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Grandmother who went round the world on a Lambretta hopes to make Guinness World Record for feat

© Saltire NewsGlobetrotting Joy Smith, front, and Betty Crozier on their Lambretta scooter in 1959.
Globetrotting Joy Smith, front, and Betty Crozier on their Lambretta scooter in 1959.

A grandmother who went around the world on a rusty old Lambretta scooter is hoping the trip might win her a place in the Guinness Book of Records 60 years later.

Joy Smith was just 20 when she hit the road with her friend Betty Crozier in 1959 for the global adventure on their secondhand scooter, despite neither having ridden one before.

Over a year, the pair clocked up more than 25,000 miles and now Guinness World Records will investigate their remarkable journey as Joy hopes to pay tribute to her late friend Betty.

Joy, 84, who lives in Troon, Ayrshire, said: “We did it for an adventure. Neither of us had seen much of the world and it became an ambition for us. We gathered together enough money for an old secondhand Lambretta scooter and set off around the globe. Two young women on a scooter – people hadn’t seen anything like us before but it never occurred to us that we might be the first to do it.”

Joy and Betty met as teenagers at secretarial college in London, and struck up what was to become a lifelong friendship. They became flatmates and later travelled together to Canada, where they would spend two years saving up enough money to fund their big trip.

Starting in Montreal, they rode through the United States, Hawaii, Australia, New Zealand, Iran, India, Pakistan, the Middle East, South America, Africa and all over Europe. Joy, who worked for a travel agency while at college, said: “We did no real planning – we just decided to head for places we had heard of.

© Saltire News
Joy Smith (Pic: Saltire News) 

“When we bought the scooter, which was secondhand and already had quite a high mileage on it, neither of us had ever ridden one before. We had to spend two weeks learning how to ride it before we could go anywhere.”

The friends headed to New York, then Washington DC, St Louis, Kansas City, Denver and Yellowstone Park before detouring north to Calgary, to Vancouver and then down the west coast to Los Angeles where they boarded the British ocean liner SS Orsova for New Zealand.

Joy, who has four grandchildren, Jasha, Kate, Ella and Matt, recalled: “We used to take turns at driving every 30 miles. The Americans didn’t ride scooters or wear crash helmets and some thought we were crazy undertaking such a huge trip on a secondhand scooter.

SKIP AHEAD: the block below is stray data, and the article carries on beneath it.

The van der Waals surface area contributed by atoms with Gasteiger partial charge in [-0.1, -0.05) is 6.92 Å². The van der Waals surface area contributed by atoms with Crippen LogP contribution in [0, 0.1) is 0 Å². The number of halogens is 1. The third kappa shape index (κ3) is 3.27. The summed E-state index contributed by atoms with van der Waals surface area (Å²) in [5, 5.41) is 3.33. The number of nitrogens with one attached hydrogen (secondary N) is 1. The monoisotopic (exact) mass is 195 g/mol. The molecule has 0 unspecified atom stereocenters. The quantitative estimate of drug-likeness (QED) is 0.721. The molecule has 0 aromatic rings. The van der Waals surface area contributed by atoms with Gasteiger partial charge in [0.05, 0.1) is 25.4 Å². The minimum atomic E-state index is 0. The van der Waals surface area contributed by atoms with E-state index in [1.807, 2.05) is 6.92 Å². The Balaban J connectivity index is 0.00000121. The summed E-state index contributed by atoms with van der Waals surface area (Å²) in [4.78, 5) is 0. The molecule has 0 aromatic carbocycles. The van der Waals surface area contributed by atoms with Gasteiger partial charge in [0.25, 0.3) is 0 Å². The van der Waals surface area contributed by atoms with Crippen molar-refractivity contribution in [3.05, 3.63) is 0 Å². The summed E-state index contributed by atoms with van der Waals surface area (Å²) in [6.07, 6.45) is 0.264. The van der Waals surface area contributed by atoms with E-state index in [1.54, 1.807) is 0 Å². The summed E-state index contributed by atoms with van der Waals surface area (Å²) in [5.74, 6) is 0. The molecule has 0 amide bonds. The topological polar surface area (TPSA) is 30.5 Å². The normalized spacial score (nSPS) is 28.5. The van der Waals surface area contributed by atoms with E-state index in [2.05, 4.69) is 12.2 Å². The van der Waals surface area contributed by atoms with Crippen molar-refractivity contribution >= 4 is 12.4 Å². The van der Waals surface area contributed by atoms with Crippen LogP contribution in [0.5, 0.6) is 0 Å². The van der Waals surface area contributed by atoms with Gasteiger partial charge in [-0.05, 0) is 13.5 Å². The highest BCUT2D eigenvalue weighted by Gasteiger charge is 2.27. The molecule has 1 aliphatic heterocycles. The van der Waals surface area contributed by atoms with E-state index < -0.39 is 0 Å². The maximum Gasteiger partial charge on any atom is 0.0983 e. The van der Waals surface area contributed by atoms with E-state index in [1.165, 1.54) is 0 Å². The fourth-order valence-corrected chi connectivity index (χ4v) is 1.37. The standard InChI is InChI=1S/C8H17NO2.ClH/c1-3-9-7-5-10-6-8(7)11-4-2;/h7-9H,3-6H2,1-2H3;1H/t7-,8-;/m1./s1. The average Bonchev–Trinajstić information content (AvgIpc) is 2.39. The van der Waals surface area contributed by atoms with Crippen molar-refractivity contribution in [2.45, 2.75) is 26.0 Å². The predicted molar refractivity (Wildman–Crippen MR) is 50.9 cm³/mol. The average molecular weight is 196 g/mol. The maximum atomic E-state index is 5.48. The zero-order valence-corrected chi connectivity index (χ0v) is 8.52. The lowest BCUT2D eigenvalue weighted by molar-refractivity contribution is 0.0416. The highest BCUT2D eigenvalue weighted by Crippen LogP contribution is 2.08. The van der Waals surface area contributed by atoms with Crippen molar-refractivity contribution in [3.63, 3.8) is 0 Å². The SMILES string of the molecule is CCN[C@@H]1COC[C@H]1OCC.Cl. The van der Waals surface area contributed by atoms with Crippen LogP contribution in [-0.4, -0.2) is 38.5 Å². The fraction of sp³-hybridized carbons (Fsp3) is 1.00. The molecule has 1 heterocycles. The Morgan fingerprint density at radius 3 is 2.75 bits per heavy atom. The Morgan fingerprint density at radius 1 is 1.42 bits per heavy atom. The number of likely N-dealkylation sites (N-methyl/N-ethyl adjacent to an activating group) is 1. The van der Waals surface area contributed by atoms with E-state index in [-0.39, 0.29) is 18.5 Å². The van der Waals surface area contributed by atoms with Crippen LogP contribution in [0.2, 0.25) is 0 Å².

© Saltire News
Joy and Betty (Pic: Saltire News)

“We got along very well and we were both better at different things. Betty was very good at fixing the scooter and I did the cooking. Though we’d never ridden one before, we soon became very adept on the scooter – so much so that Betty even knitted me a sweater while riding on the back.”

The friends camped under the stars in a tiny pup tent, pitching it often late in the evening after a long day in the saddle. Occasionally, they had an uninvited guest.

Joy explained: “One morning we were washing up our things after breakfast and someone shouted, ‘Hey, there’s a bear in your tent’. Sure enough, there was a black bear. It had gone through all our food, took everything sweet and then fortunately it just turned and left.”

On America’s iconic Route 66, which stretches for around 2,200 miles from Chicago to Los Angeles, truckers paid their bills for them.

Joy said: “We used to find when we went into stores to buy food and supplies that truckers had paid for us in advance. It was their way of taking care of us and making sure we were OK. We had punctures and breakdowns but generally if the scooter stopped, we just took out the spark plug, cleaned it and off we’d go again.”

The pair were on the road for just over a year. She said: “I was lucky that a short time before Betty died I was able to visit her and we shared lots of memories. I have been so lucky to have had Betty as my lifelong friend.”

As for the Lambretta? Having safely carried the pair around the world and back home, it was stolen in London on their return. Craig Glenday, editor-in-chief at Guinness World Records, said: “It’s difficult with retrospective research into historical achievements, as the claimants are unlikely to have collected the evidence we need to make a full assessment of their trip but, given the impressive nature of their adventure, we would definitely like to follow up.”